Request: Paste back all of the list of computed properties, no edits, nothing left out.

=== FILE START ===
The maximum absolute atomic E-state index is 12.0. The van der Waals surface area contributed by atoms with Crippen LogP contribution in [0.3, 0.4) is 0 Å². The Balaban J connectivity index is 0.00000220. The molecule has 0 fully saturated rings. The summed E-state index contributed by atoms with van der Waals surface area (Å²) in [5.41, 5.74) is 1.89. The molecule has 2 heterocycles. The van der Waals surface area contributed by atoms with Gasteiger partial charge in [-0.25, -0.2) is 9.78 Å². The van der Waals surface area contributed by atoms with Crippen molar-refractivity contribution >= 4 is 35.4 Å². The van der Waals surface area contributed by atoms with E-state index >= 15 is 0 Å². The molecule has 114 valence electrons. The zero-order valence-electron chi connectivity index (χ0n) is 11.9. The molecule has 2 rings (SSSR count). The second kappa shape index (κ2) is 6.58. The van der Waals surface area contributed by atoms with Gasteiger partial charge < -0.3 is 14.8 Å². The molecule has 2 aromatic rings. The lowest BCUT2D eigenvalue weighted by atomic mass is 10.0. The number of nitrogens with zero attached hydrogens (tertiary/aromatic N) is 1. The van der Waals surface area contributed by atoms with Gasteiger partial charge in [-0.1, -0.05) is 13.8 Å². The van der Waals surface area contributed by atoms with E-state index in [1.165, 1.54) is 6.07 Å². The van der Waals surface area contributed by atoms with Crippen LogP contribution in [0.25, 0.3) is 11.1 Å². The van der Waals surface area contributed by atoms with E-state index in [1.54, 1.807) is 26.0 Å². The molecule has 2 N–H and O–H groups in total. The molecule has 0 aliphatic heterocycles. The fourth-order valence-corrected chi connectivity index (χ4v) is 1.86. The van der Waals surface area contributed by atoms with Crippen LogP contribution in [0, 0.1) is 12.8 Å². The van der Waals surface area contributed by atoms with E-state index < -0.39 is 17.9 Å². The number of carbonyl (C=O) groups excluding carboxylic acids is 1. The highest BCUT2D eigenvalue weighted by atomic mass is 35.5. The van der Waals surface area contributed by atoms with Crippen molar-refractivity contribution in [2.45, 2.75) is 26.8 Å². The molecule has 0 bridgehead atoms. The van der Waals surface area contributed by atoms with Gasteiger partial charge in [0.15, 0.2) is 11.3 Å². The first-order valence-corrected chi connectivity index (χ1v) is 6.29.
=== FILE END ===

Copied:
The maximum absolute atomic E-state index is 12.0. The van der Waals surface area contributed by atoms with Crippen LogP contribution in [0.3, 0.4) is 0 Å². The Balaban J connectivity index is 0.00000220. The molecule has 0 fully saturated rings. The summed E-state index contributed by atoms with van der Waals surface area (Å²) in [5.41, 5.74) is 1.89. The molecule has 2 heterocycles. The van der Waals surface area contributed by atoms with Gasteiger partial charge in [-0.25, -0.2) is 9.78 Å². The van der Waals surface area contributed by atoms with Crippen molar-refractivity contribution >= 4 is 35.4 Å². The van der Waals surface area contributed by atoms with E-state index >= 15 is 0 Å². The molecule has 114 valence electrons. The zero-order valence-electron chi connectivity index (χ0n) is 11.9. The molecule has 2 rings (SSSR count). The second kappa shape index (κ2) is 6.58. The van der Waals surface area contributed by atoms with Gasteiger partial charge < -0.3 is 14.8 Å². The molecule has 2 aromatic rings. The lowest BCUT2D eigenvalue weighted by atomic mass is 10.0. The number of nitrogens with zero attached hydrogens (tertiary/aromatic N) is 1. The van der Waals surface area contributed by atoms with Gasteiger partial charge in [-0.1, -0.05) is 13.8 Å². The van der Waals surface area contributed by atoms with E-state index in [1.165, 1.54) is 6.07 Å². The van der Waals surface area contributed by atoms with Crippen LogP contribution in [0.25, 0.3) is 11.1 Å². The van der Waals surface area contributed by atoms with E-state index in [1.54, 1.807) is 26.0 Å². The molecule has 2 N–H and O–H groups in total. The molecule has 0 aliphatic heterocycles. The fourth-order valence-corrected chi connectivity index (χ4v) is 1.86. The van der Waals surface area contributed by atoms with Crippen LogP contribution in [0, 0.1) is 12.8 Å². The van der Waals surface area contributed by atoms with E-state index < -0.39 is 17.9 Å². The number of carbonyl (C=O) groups excluding carboxylic acids is 1. The highest BCUT2D eigenvalue weighted by atomic mass is 35.5. The van der Waals surface area contributed by atoms with Crippen molar-refractivity contribution in [2.45, 2.75) is 26.8 Å². The molecule has 0 bridgehead atoms. The van der Waals surface area contributed by atoms with Gasteiger partial charge in [0.15, 0.2) is 11.3 Å². The first-order valence-corrected chi connectivity index (χ1v) is 6.29.